On the anniversary of his death:
A tribute to Omar Azfar by Azra Raza, M.D.
There’s a special providence in the fall of a sparrow. If it be now, ’t is not to come; if it be not to come, it will be now; if it be not now, yet it will come: the readiness is all.
Shakespeare, HAMLET, Act v. Sc. 2.
At the end, the readiness to face whatever providence had in store was there, both in the case of Omar as well as his mother Naheed. I only saw him two or three times without Naheed in the roughly 16 months of our acquaintance in New York, therefore it is hard for me to think of them separately. She brought her two sons to meet me in September of 2007 shortly after I had moved to New York. Omar, the 38 year old elder son, a graduate of Oxford and Columbia, had been diagnosed with a highly malignant osteogenic sarcoma of the left shoulder. He had received a round of aggressive chemotherapy a few days before and his mouth was a battlefield of raw ulcers, abraded mucosa, bleeding gums. As we sat down to an elaborate meal with family and a few close friends, Omar calmly produced a bottle containing some sort of a bland, soothing drink and sipped away as if it were an equally exclusively prepared gourmet meal, all the while entertaining us with his signature brilliant quips and observations. Such was his class, such his chic. My childhood friend and the current Consul General of Pakistan, Mohsin Razi and his lovely wife Sarwat were present at dinner that evening. Earlier this year, when Mohsin and Sarwat heard about Omar’s death, they rushed to offer their condolences to Kamal and Naheed, both tearing up in the car at the memory of this dinner when Omar had shown such an astonishing and calm acceptance of his condition.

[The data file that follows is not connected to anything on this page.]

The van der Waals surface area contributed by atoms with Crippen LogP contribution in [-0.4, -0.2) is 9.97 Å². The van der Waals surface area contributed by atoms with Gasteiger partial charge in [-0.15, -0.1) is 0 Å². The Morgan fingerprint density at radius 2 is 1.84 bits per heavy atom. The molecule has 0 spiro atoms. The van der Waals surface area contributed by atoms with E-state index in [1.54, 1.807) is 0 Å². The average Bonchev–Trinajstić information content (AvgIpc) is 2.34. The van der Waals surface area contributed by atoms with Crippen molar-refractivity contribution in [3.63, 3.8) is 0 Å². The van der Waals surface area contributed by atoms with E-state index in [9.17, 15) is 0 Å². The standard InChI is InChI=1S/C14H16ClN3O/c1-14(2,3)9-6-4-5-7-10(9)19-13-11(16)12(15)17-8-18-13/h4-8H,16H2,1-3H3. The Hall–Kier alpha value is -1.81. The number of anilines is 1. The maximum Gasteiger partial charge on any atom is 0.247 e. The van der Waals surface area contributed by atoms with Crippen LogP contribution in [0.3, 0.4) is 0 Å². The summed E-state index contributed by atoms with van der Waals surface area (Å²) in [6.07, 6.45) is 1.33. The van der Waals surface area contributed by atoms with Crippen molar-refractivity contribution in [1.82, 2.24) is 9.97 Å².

Starting with the first note I received from Omar via cyberspace in the summer of 2007 which was copied to Ama, and ending with my last glimpse of him as he lay dying with his mother curled up next to him in bed, straightening his blanket, holding his hand, I was exquisitely aware of what a unique privilege it was to be witnessing this sublime relationship. Of course love is never quantifiable. In Shakespeare’s Anthony and Cleopatra, Act 1 Scene 1, Cleopatra demands to know how much Anthony loves her.
Cleo.If it be love indeed, tell me how much.
Ant.There’s beggary in the love that can be reckon’d.
Cleo.I’ll set a bourn how far to be belov’d.
Ant.Then must thou needs find out new heaven, new earth.
The friendship alone that existed between Omar and Naheed would require new heavens and new earths to accommodate it.
Arz o samaan kahaan teri wusatt ko paa sakay
Mera hee dil hai wu kay jahan tu samaan sakay
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